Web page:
The connection between sleep apnea and Hashimoto’s

Interrupted sleep can lead to an underactive thyroid

Sleep apnea is a sleep disorder, where breathing stops during sleep for a period of 10 seconds or longer for a few times a night. Some symptoms of sleep apnea are similar to Hashimoto’s symptoms.

Breathing is automatically regulated during sleep, maintaining the healthy balance between oxygen and CO2. If the breathing is interrupted, oxygen levels drop — causing a lot of problems with brain capacity, hormonal balances, and healthy blood pressure (1, 2).

Sleep apnea can be mild, moderate, or severe, depending on how many episodes of interrupted sleep a person experiences (2).

Symptoms of sleep apnea (3)

  • Fatigue
    When breathing stops during sleep, thebrain is left without oxygen, and starts sending an SOS wakeup signal. Waking up for a few seconds — even without recognizing or remembering — disturbs the sleep cycle and will likely cause next day exhaustion. This can make it easy to fall asleep anytime, anywhere.

  • Memory problems
    Sleep apnea can cause memory and concentration difficulties as it interrupts deep sleep. Deep sleep aids in memory function.

  • Loud snoring
    Although not everyone that snores has sleep apnea, and not everyone who has sleep apnea snores. Sleep apnea can make sleep quite light, which can make it easier to be woken up by a full bladder.

  • Waking up with a headache
    Lack of oxygen can cause morning headaches, they usually resolve within a few hours after waking up.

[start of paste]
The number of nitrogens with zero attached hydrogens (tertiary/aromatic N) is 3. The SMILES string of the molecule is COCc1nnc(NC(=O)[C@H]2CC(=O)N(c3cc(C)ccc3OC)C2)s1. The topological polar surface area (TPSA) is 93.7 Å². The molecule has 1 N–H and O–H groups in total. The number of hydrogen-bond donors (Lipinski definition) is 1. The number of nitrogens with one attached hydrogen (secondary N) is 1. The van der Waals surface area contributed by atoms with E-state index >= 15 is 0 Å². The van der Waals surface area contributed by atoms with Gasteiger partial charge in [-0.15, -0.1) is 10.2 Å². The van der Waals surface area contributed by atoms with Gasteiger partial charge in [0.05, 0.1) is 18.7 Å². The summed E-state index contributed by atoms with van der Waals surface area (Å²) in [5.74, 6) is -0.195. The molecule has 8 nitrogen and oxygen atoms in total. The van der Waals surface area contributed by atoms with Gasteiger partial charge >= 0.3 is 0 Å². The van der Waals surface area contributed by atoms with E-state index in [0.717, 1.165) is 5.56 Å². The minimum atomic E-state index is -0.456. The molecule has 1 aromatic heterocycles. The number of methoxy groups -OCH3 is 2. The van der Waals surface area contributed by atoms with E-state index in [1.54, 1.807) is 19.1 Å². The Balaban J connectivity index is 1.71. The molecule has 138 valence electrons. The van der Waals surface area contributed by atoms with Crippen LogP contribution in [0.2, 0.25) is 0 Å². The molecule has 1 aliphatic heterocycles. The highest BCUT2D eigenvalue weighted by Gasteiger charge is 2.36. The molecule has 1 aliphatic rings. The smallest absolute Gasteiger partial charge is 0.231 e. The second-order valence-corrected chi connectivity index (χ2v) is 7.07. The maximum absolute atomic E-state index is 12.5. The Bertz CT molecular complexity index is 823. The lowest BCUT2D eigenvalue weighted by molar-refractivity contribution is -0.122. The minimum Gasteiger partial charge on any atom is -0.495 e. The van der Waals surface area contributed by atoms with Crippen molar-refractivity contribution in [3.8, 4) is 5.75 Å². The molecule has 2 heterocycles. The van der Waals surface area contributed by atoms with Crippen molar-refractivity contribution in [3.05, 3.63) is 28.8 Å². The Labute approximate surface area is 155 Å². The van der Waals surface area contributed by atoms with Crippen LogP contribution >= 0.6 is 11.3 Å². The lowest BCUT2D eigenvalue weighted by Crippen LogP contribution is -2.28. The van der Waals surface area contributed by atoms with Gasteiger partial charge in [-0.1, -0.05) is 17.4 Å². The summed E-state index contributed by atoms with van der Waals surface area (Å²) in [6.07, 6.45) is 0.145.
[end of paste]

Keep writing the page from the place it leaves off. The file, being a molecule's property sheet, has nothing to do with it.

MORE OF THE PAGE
• Waking up with a dry throat and mouth
    Snoring and breathing mainly through the mouth, can inhibit the production of saliva by the salivary glands.

Can Hashimoto’s cause sleep apnea?

People that have Hashimoto’s or an underactive thyroid are more likely to develop sleep apnea (4). About 4 in 10 people with an underactive thyroid also have sleep apnea (5–10).

Hashimoto’s can usually causes a type of sleep apnea called obstructive sleep apnea (OSA), occurring when the throat is swollen and inhibiting breathing. Other health conditions, such as obesity, polycystic ovary syndrome (PCOS), and pituitary gland problems may cause OSA.

Hashimoto’s causes the thyroid to become bigger (goiter) and this narrows the throat’s airway passage, making it harder for air to pass through. Even if no goiter is present, there is still an ongoing inflammation — which means a lot of molecules causing inflammation can also affect the throat causing swelling (11).

With good health management — including regularly taking prescribed therapy, balancing TSH levels, reducing TPO and TG antibodies, and lifestyle adjustments — sleep apnea can be reduced (12–14).

Can sleep apnea cause Hashimoto’s?

Severe OSA can be present even with normal TSH levels, if thyroid antibodies TPO and TG are high. Sleep apnea causes inflammation, which triggers other autoimmune conditions. It’s possible that sleep apnea is one of many environmental factors that can trigger Hashimoto’s (15, 16).